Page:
Skip to main content

The MacBook Pro Doesn't Need Thin And Light

As more and more reactions to the new MacBook Pro get posted it's becoming clear that people who use the machine professionally aren't happy. For a machine which is supposed to be Apple's professional level portable that isn't a good sign.

Yes, there are the rabid Apple fans (in some cases blatant Apple shills) who will tell you that the new MBP is the perfect machine and of course Apple can do no wrong in their eyes.

However, more and more professional users, with a strong pro-Apple track record, are voicing their disappointment with the new machine.

Many see the Touch Bar has a retrograde step, others are questioning the removal of legacy ports (in particular photographers), everyone is concerned about dongles.

Interestingly there's one complaint that I'm seeing more frequently: the restriction on maximum memory size. At 16GB it's ample for everyday users, but for professionals it's a serious restriction. That the limit is entirely related to Apple's decision to go for the thinnest, lightest MBP it could build is doubly galling for these users. Yes, the restriction is all about availability of larger memory in the low power configuration that Apple has built the machine to use.

Apple already had a solid range of thin and light portables, with the MacBook and MacBook Air. For users wanting the ultimate in portability, or a great compromise between portable and powerful these machines delivered.

The MBP isn't a machine for use in the coffee shop or really for traditional portable duties. It's more of a machine that used as a surrogate desktop, moving from location to location for heavy duty usage. Yes there will be users who buy it because it's the top of the range Apple portable and then complain about the weight, but for Apple's core professional audience portable only means portable enough to carry from location to location. The MBP just wasn't crying out for diet tips from Apple's engineering team.

So, either Apple has completely misread its core audience for the MBP or it has information which suggests that those people currently complaining aren't actually the bulk of buyers.

Personally I've railed against Apple obsession with making things thinner and lighter without proper consideration to the costs of doing so. What's different is Apple's most loyal users are starting to echo that sentiment too.



Popular posts from this blog

F1: Robert Kubica Impresses In Renault Test Run

The car may be old but its the performance of the driver that's the story here. Robert Kubica returned to F1, after a fashion, earlier this week with an extensive test run in a 2012 Lotus Renault F1 car at Valencia.
The age of the car and the circuit were likely determined by F1's current rules which ban testing, but the reason for Kubica being in the car is far more interesting. Considered by many to be a potential World Champion and certainly one of the fastest drivers of his generation, Kubica's F1 career seemed to be over after a 2011 crash whilst driving in the Rally of Andora. His Skoda Fabia was penetrated by a guardrail in the high speed accident partially severing his right arm.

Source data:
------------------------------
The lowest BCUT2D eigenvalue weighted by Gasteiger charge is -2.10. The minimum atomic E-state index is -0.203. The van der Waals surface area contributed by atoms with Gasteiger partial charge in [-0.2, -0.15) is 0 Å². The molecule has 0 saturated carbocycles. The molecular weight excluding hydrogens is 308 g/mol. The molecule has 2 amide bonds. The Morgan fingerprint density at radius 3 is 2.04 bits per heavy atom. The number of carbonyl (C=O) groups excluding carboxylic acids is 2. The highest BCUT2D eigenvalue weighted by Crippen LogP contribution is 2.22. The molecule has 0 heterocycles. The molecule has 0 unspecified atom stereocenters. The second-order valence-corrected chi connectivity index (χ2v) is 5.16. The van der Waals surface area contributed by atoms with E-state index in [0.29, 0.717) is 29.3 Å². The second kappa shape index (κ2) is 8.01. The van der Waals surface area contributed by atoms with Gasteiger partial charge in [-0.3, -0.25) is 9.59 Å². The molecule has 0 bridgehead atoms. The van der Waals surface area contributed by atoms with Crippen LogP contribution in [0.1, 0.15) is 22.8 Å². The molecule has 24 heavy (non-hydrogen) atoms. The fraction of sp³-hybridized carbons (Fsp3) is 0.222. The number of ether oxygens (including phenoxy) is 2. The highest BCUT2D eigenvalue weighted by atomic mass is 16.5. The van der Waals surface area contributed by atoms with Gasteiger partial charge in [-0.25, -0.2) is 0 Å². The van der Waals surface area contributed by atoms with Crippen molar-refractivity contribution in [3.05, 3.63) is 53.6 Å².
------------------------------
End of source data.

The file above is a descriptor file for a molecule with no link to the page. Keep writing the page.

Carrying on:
Up until last year Kubica has been competing in rallying, with the expectation that the limited movement in his repaired arm would prohibit a return to single seater racing.
So this week's test is both interesting and confusing. Interesting because Kubica completed 115 laps of the ret…

F1: Robert Kubica's Williams Test Asks More Questions Than It Answers

Comparing driver's times at a tyre evaluation test like last week's Abu Dhabi event is difficult at the best of times, but when trying to assess the performance of a driver who has been out of the sport for six years, that difficulty level is raised even higher.
On the face of it Robert Kubica's test for Williams was a success. Fastest of the three Williams drivers present the headlines look promising. However, taking into consideration the different tyres used to set those times muddies the water considerably.
Kubica ran a three lap qualifying simulation on the new 'hyper-soft' tyre - which should have given him a two-second advantage. Correcting for tyres it would appear that Kubica was significantly slower than Sergei Sorotkin - who was on the harder 'soft' tyre - and marginally quicker than Lance Stroll, the team's only contracted driver.

Stroll's family fortune currently funds Williams, so there' no chance that he will be anywhere but in a…

Panos Panay's Defence Of Microsoft Surface Hardware Sounds Eerily Familiar

This weekend I went out with my ten year old daughter to select a laptop for her school year beginning in January. The schools requirements are quite specific, requiring a Windows 10 device, with a preference for a touchscreen and a stylus. She chose a Surface Pro, after trying a large number of different options. Having seen the way I use my own Surface Pro - and tried it herself there was only ever going to be two options - and the other was a Surface Laptop.
I tell you this so that you understand I am a buyer of Microsoft's products through choice, not compulsion. I'm on my third Surface device now. 
So when Panos Panay dismissed reports of the death of the Surface hardware line, I was very interested to see exactly how strong these denials were. Especially how they reflect what has gone before. To whit: Windows 10 Mobile.
Panay claimed that Microsoft is in hardware for the long haul. Almost exactly mirroring the words of Terry Myerson, when he claimed Windows Mobile was g…